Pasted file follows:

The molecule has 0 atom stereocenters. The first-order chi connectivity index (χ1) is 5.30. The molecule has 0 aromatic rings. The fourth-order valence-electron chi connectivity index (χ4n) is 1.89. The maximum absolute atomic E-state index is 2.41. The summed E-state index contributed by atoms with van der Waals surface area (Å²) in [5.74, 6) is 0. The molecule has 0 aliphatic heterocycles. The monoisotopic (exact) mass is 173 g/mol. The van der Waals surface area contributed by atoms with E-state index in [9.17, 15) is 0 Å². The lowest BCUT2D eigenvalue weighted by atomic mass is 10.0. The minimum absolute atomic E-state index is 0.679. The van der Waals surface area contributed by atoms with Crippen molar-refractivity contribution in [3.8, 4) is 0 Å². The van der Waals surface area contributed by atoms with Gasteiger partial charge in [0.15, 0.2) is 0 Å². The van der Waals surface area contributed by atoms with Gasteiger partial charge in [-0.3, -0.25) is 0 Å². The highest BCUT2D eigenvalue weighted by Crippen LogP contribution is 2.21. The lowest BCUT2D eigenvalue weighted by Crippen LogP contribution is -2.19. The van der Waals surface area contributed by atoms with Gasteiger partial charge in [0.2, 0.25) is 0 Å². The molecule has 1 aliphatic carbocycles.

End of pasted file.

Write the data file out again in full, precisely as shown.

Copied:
The molecule has 0 atom stereocenters. The first-order chi connectivity index (χ1) is 5.30. The molecule has 0 aromatic rings. The fourth-order valence-electron chi connectivity index (χ4n) is 1.89. The maximum absolute atomic E-state index is 2.41. The summed E-state index contributed by atoms with van der Waals surface area (Å²) in [5.74, 6) is 0. The molecule has 0 aliphatic heterocycles. The monoisotopic (exact) mass is 173 g/mol. The van der Waals surface area contributed by atoms with E-state index in [9.17, 15) is 0 Å². The lowest BCUT2D eigenvalue weighted by atomic mass is 10.0. The minimum absolute atomic E-state index is 0.679. The van der Waals surface area contributed by atoms with Crippen molar-refractivity contribution in [3.8, 4) is 0 Å². The van der Waals surface area contributed by atoms with Gasteiger partial charge in [0.15, 0.2) is 0 Å². The van der Waals surface area contributed by atoms with Gasteiger partial charge in [-0.3, -0.25) is 0 Å². The highest BCUT2D eigenvalue weighted by Crippen LogP contribution is 2.21. The lowest BCUT2D eigenvalue weighted by Crippen LogP contribution is -2.19. The van der Waals surface area contributed by atoms with Gasteiger partial charge in [0.2, 0.25) is 0 Å². The molecule has 1 aliphatic carbocycles.